Bessa Lee is known lovingly as Brat to her 500K Instagram followers, her 115K OnlyFans subscribers (spread across two accounts), and the unknown numbers of owners of merch emblazoned with images of her backside. But in September 2021, when Brat’s Instagram page was deactivated for “sexual content,” the 28-year-old erotic model was in trouble, as brand deals and months of income all hung in the balance. For anyone who shares spicy content on Instagram, the threat of deleted posts and deactivated accounts always looms large — and Brat, who’d created several backups, thought she was prepared. Slowly, however, those were censored, too.
After submitting dozens of forms to the app and paying thousands of dollars to scammers with empty promises of reviving her page, she finally got back her account a year later. But the damage was done: She not only lost money, she lost faith in a platform that otherwise had been her biggest source of income.
“It was tough, and I had no hope,” she says on Zoom from her bedroom in Philadelphia.
Brat is one of many adult content creators who feel uneasy about the seemingly sporadic and subjective censorship of apps like Instagram and TikTok, and who are hungry for new platforms that can offer better tools, clearer guidelines, and more freedom of expression.
And some developers have begun to take notice. The men behind SLUSHY, a new content creation app, saw an opportunity to disrupt the paywalled content industry with a new kind of social media platform that doesn’t rely on ads. This allows creators to “have fun and make money,” CEO David Gross tells Bustle. CMO Josh Metz, who was on the founding team of Tinder, says the app’s user base has tripled month over month since launching in July.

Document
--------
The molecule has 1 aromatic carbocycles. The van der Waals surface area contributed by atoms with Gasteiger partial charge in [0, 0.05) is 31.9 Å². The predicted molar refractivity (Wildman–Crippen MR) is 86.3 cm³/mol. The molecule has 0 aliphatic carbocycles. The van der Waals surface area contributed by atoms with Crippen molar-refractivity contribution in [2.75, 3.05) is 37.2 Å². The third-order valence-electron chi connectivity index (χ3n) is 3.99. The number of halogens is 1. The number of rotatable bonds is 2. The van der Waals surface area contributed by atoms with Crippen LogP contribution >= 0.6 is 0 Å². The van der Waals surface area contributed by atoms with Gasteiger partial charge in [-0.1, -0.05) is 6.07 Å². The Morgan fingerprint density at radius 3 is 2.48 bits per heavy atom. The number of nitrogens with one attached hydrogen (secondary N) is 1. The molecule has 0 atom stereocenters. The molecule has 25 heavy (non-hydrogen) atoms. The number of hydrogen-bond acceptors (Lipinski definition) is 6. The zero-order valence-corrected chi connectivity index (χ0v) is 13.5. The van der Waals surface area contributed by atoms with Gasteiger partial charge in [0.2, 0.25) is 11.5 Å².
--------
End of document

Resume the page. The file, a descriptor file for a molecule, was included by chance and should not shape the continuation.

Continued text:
While SLUSHY is, at the moment, populated almost exclusively with images of naked or almost-naked women, the founders of the app insist that it’s not specifically a porn or erotic content site, calling it an “agnostic” platform for creators of all stripes.
SLUSHY has been recruiting popular adult content creators to test it out, including Milliye Gioia, a 30-year-old erotic model based in Montreal. She serves as a sort of ambassador, referring creators to the site and sharing sponsored content that highlights the app’s promised money-making potential and lack of restrictions.
In October 2022, as Brat was still rebounding from the loss of her most profitable Instagram feed, a male friend who happened to know SLUSHY’s founders suggested she create an account with the new app. A member of SLUSHY’s creator success team helped her establish one and quickly publish her first few posts, then coached her on how to subtly advertise SLUSHY on her other social media platforms, where cross-platform promotion is sometimes the target of censorship. “Call it ‘a TikTok with no guidelines,’” the SLUSHY team member told Brat.
Butts, Boobs, & Business Plans